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Subcutaneous adipose tissue formation mechanisms in a lymphedema experimental model

Grant number: 16/04256-8
Support Opportunities:Scholarships in Brazil - Scientific Initiation
Effective date (Start): April 01, 2016
Effective date (End): December 31, 2017
Field of knowledge:Health Sciences - Medicine - Medical Clinics
Principal Investigator:Heraldo Possolo de Souza
Grantee:Guilherme de Arruda Cuadrado
Host Institution: Faculdade de Medicina (FM). Universidade de São Paulo (USP). São Paulo , SP, Brazil
Associated research grant:13/07607-8 - OCRC - Obesity and Comorbidities Research Center, AP.CEPID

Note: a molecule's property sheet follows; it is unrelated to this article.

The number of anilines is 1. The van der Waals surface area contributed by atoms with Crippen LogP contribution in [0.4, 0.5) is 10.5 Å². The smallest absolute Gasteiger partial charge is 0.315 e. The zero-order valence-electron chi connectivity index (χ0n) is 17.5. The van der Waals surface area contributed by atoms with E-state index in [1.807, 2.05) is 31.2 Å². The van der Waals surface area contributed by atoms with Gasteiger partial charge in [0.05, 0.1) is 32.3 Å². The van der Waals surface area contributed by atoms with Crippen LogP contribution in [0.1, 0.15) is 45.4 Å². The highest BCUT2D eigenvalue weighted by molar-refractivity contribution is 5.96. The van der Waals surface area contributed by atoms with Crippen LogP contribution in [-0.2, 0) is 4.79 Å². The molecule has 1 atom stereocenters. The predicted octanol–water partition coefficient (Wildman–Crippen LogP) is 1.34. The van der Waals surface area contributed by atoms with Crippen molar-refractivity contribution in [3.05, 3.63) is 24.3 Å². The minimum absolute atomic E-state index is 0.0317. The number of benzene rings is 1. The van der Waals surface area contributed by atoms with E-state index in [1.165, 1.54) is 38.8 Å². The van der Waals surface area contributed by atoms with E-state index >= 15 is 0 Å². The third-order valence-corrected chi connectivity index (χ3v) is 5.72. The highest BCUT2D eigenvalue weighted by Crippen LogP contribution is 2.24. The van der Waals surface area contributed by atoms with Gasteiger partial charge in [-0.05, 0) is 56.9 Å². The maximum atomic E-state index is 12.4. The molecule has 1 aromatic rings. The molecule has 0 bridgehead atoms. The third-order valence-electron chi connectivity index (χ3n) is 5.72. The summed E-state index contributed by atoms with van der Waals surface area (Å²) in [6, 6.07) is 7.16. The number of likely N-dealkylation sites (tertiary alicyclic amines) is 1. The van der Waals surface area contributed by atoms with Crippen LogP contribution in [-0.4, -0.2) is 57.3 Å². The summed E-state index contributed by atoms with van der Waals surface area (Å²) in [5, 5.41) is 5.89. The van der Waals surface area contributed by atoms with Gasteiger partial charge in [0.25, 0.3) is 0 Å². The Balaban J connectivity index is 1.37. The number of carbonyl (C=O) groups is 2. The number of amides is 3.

The increase in the adipose subcutaneous tissue is related to very prevalent diseases such as obesity and the lymphedema secondary to lymphatic obstruction (most commonly associated to cancer treatment). Recently, it was developed an experimental model in which the lymphatic vessels blockage in the proximal portion of mice tails leads to the development of subcutaneous deposits of fat, very similar to the ones observed in human beings. This is, therefore, a great model to study the adipogenesis and lymphedema. This way, our main objective will be to determine the molecular and cellular mechanisms by which lymphatic stasis take to the accumulation of adipose tissue and to test whether the low-level laser therapy is capable to inhibit this fenomenon. Initially it will be establish the model of adipogenesis in C57BL6 mice and genetically-modified ones. It will be made an incision around the proximal third of the tail and the blockage of local lymphatic vessels. About 6 weeks after the procedure, it occurs the formation of mensurable amount of adipose tissue ahead of the lesion. It will be evaluated the signaling pathways involved in adipogenesis through the RT-PCR and immunohistochemistry, with special attention to the inflammatory mechanisms. As to elucidate the mechanisms involved in adipogenesis, this study will be able to be completed repeating the procedure in deficient mice:-in toll-like receptor 4 (TLR4-/-) to determine the role of innate immunity;-nude, to determine the role of T lymphocytes;-PGC-1 (alpha e beta);-in NOS2, to determine the role of nitric oxyde. Furthermore, in previous studies in our lab, we demonstrated the low-level laser therapy (LLLT) can reduce the expression of PPAR-g. Knowing that PPAR-g is one of the main transcription factors involved in the differentiation of pre-adipocytes in adipocytes, we made the hypothesis the LLLT could reduce adipogenesis. Therefore, a group of animals will have their tail irradiated with LLLT and the formation of adipose tissue will be observed in both groups. We believe the data obtained in this study can be useful in the development of effective treatment in obesity and after lymphatic obstruction lymphedema, pathological situation of high prevalence. (AU)

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